United States stocks gain for 5th straight day, Dow +1.2%

Fredrick Soto
February 16, 2018

On Monday, Wall Street's main indexes rose for a second straight session, recovering from a vicious sell-off that slashed $6 trillion in value from stock markets around the world.

The market started slightly lower Wednesday but turned higher within the first hour of trading and kept going.

Shares of Under Armour rose more than 15 percent after the sportswear maker reported quarterly revenue that beat analysts' estimates.

Other gainers in the technology industry included Cisco Systems, which rose $1.07, or 2.7 percent, to $40.60.

Apple and Cisco were among the big winners in tech, while industrial companies including Boeing also rose.

The Consumer Price Index, which measures how quickly prices are going up in the US economy, rose at a faster than anticipated 2.1 percent in January compared to a year ago.

In premarket trading, Dow component's Cisco climbed nearly 8 percent after the company posted upbeat results as well as a forecast. The Nasdaq composite climbed 130.10 points, or 1.9 percent, to 7,143.62. "The year-over-year rate on the core is still below 2 percent". South Korea's KOSPI gained 1.1 percent, while Japan's Nikkei upped 1.5 percent after three consecutive days of losses that put it to a four-month low the previous day.

Banks were benefiting Wednesday from a rise in bond yields, which allows them to charge higher interest rates on loans.

The big four banks fell between half a percent and 0.8 percent as a government-backed probe into the financial services sector got underway.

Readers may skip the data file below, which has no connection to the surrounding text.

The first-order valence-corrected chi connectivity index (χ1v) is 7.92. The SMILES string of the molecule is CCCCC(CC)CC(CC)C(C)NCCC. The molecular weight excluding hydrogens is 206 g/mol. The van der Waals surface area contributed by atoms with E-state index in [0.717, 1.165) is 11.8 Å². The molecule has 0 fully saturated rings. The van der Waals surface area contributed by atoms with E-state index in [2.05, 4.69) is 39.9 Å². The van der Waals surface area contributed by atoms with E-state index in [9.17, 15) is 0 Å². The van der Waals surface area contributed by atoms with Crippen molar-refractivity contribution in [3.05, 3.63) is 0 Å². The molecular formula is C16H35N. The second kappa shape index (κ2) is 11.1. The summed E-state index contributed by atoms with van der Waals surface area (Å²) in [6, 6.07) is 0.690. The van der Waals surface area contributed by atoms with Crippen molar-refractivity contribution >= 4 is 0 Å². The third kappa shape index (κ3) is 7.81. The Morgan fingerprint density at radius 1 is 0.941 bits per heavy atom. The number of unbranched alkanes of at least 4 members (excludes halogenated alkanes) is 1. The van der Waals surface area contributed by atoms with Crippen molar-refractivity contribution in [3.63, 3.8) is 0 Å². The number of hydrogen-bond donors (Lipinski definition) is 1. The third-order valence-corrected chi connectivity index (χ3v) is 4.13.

Bond yields rose after the government said consumer prices climbed in January at a rate that was faster than economists had expected. Silver rose 35 cents, or 2.1 percent, to $16.88 an ounce.

I would've expected the revelation that a consumer price index rise of 0.5% in January, when economists in a Reuters survey expected a 0.3% lift, might have reignited some market panic of the kind we saw a week ago.

The Dow Jones Industrial Average rose 306.88 points (1.23 per cent) to end the day at 25,200.37. The Nasdaq climbed 53 points, or 0.7 per cent, to 7,196.

Investors were looking at the number closely because a sharp increase in wages last month, another key measure of inflation, helped set off this month's market plunge.

Rail freight operator Aurizon Holdings rallied 2 percent as it reported a 52 percent increase in half-year profits.

Energy companies were the lone laggard among the 11 sectors in the Standard & Poor's 500 index.

Oil prices have dropped since reaching long-time highs in late January, when US crude peaked at $66 a barrel.

Futures for the Dow Jones industrials were indicating a drop of 177 points at the open.

Traders largely shrugged off a report from the Commerce Department showing wholesale inventories increased by more than expected in the month of December. Recent swings in financial markets were touched off by worries that rising inflation could prompt the Federal Reserve to accelerate increases in interest rates.

The Labor Department will release the Consumer Price Index for January at 8:30 a.m. EST (1330 GMT) on Wednesday.

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